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Medieval Sourcebook:
Otto of Freising:
The Legend of Prester John


We also saw there at that time [Dec 1145] the aforesaid Bishop of Jabala in Syria.... He said, indeed, that not many years since, one John, a king and priest living in the Far East, beyond Persia and Armenia, and who, with his people, is a Christian, but a Nestorian, had warred upon the so­called Samiards, the brother kings of the Medes and Persians. John also attacked Ebactanus . I . the capital of their kingdom. When the aforesaid kings advanced against him with a force of Persians, Medes, and Assyrians, a three­day struggle ensued, since both sides were willing to die rather than to flee. At length, Prester John ­ so he is usually called ­ put the Persians to flight and emerged from the dreadful slaughter as victor. The Bishop said that the aforesaid John moved his army to aid the church of Jerusalem, but that when he came to the Tigris and was unable to take his army across it by any means, be turned aside to the north, where he had been informed that the stream was frozen solid during the winter. There he awaited the ice for several years, but saw none because of the temperate weather. His army lost many men on account of the weather to which they were unaccustomed and he was compelled to return home. He is said to be a descendant of the Magi of old, who are mentioned in the Gospel.31 He governs the same people as they did and is said to enjoy such glory and such plenty that be uses no scepter save one of emerald. Fired by the example of his forefathers, who came to adore Christ in the manger, he proposed to go to Jerusalem, but he was, they say, turned back for the aforementioned reason.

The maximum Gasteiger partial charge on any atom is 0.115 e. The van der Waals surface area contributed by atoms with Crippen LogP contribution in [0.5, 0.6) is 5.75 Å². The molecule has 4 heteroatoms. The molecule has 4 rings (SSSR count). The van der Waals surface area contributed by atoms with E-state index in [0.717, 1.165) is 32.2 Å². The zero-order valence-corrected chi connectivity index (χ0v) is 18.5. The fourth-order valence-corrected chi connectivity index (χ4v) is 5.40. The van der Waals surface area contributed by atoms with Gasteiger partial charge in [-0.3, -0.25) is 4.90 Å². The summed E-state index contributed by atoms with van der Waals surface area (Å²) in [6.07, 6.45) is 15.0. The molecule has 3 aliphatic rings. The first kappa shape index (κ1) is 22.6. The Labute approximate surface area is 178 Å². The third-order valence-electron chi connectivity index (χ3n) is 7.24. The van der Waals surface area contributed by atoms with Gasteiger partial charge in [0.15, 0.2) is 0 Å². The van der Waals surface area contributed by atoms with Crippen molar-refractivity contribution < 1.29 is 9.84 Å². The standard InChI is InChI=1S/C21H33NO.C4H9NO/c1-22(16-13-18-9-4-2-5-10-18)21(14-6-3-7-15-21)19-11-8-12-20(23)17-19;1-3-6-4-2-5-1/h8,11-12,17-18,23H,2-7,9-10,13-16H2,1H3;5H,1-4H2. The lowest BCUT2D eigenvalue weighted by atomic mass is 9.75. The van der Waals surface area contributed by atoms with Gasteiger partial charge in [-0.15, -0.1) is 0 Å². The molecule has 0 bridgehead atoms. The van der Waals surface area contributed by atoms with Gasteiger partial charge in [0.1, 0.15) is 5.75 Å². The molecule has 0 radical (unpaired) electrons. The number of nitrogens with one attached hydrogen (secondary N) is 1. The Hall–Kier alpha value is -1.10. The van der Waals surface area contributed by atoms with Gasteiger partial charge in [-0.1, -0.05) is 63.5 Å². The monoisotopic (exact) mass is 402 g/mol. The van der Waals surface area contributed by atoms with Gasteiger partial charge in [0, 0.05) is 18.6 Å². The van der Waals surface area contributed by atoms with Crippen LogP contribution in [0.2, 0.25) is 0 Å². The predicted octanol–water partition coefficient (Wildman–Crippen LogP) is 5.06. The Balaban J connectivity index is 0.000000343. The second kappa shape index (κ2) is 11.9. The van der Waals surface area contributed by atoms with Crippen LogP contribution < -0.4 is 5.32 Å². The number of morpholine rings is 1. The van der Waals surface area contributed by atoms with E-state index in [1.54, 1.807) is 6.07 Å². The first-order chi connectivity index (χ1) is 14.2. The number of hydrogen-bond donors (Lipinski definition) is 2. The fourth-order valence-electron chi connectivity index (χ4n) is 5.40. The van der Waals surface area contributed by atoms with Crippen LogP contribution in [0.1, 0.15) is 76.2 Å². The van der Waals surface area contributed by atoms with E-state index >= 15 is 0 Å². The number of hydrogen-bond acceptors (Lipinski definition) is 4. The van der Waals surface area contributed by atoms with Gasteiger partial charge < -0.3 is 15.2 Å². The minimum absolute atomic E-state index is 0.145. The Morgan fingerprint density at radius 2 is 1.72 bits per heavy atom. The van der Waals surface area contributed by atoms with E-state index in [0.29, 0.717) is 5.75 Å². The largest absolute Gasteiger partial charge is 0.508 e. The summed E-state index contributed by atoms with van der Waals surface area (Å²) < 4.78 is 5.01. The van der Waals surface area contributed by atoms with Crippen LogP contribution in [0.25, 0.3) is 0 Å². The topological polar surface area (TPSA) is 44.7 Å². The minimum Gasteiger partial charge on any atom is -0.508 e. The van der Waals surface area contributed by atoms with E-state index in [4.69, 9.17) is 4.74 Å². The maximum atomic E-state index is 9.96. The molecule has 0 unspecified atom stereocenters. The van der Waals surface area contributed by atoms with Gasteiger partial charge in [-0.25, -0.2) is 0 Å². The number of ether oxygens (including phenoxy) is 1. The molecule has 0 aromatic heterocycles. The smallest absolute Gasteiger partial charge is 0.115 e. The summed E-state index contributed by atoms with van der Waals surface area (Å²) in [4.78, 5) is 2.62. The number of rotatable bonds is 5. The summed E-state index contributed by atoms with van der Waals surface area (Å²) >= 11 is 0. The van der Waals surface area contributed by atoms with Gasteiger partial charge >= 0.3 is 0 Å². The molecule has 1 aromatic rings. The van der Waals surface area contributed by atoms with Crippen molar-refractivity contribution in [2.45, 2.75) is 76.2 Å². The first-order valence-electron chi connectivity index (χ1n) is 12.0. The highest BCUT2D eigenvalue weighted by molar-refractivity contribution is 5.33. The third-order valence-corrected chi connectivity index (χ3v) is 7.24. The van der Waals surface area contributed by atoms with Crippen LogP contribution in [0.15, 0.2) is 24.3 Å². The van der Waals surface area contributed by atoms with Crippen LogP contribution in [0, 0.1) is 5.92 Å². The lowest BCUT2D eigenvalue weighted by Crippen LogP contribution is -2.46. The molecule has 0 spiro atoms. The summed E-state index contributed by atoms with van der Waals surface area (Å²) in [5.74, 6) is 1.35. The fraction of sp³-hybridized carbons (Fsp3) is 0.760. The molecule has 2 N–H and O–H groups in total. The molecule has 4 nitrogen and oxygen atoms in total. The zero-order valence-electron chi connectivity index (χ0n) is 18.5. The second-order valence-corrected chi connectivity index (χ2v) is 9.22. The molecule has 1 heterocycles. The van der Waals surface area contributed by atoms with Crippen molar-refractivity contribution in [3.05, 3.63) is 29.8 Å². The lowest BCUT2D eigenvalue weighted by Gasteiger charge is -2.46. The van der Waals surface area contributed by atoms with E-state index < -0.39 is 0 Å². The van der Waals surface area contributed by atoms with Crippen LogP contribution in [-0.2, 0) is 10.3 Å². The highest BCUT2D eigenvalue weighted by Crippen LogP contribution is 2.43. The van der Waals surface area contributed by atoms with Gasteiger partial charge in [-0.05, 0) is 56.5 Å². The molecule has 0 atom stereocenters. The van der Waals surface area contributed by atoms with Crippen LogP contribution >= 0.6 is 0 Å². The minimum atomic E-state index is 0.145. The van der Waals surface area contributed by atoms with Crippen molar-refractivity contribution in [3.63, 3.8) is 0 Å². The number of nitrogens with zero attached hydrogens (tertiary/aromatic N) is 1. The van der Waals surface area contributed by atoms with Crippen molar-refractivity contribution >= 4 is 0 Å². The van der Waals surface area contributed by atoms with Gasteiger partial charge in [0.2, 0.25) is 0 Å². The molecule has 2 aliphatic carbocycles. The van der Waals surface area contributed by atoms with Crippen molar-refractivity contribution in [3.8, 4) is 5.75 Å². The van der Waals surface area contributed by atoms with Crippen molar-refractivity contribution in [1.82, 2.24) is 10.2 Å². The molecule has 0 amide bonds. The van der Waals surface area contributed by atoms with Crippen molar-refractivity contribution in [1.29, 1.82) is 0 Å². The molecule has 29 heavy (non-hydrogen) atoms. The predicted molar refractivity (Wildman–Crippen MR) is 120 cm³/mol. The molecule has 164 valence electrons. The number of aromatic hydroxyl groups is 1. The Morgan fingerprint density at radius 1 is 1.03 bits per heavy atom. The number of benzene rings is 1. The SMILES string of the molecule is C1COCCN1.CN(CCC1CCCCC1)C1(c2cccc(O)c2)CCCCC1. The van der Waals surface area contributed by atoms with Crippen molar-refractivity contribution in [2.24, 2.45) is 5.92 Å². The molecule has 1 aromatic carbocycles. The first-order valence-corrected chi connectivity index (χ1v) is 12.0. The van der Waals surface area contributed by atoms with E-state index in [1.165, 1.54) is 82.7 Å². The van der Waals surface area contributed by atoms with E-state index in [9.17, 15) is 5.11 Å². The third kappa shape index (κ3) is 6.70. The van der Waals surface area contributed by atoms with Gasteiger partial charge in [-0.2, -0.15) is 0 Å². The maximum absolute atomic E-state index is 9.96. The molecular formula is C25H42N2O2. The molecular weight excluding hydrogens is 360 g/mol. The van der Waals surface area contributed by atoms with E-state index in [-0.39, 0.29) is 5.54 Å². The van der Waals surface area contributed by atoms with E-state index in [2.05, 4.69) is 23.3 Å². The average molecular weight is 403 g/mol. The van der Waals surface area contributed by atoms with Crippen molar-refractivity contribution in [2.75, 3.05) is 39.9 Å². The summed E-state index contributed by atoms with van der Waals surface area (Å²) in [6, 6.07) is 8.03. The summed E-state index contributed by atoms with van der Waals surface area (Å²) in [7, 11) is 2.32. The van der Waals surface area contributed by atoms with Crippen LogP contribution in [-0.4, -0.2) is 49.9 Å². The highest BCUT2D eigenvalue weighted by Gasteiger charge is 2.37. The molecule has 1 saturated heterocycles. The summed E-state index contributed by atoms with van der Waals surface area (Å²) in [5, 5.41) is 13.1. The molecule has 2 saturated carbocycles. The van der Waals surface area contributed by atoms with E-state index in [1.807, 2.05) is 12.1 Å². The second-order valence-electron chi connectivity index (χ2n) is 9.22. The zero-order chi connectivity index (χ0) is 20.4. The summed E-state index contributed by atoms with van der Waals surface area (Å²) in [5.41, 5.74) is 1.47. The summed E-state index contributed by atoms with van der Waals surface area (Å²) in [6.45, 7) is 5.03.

Source:

Otto of Freising, Chronicon, ed. G.H. Pertz, MGH SSRG (Hanover: Hahn, 1867), VII, 33, (pp. 334-35), translated by James Brundage, The Crusades: A Documentary History, (Milwaukee, WI: Marquette University Press, 1962)
Copyright note: Professor Brundage informed the Medieval Sourcebook that copyright was not renewed on this work. Moreover he gave permission for use of his translations.

This text is part of the Internet Medieval Source Book. The Sourcebook is a collection of public domain and copy-permitted texts related to medieval and Byzantine history.

Unless otherwise indicated the specific electronic form of the document is copyright. Permission is granted for electronic copying, distribution in print form for educational purposes and personal use. If you do reduplicate the document, indicate the source. No permission is granted for commercial use.

© Paul Halsall December 1997
halsall@murray.fordham.edu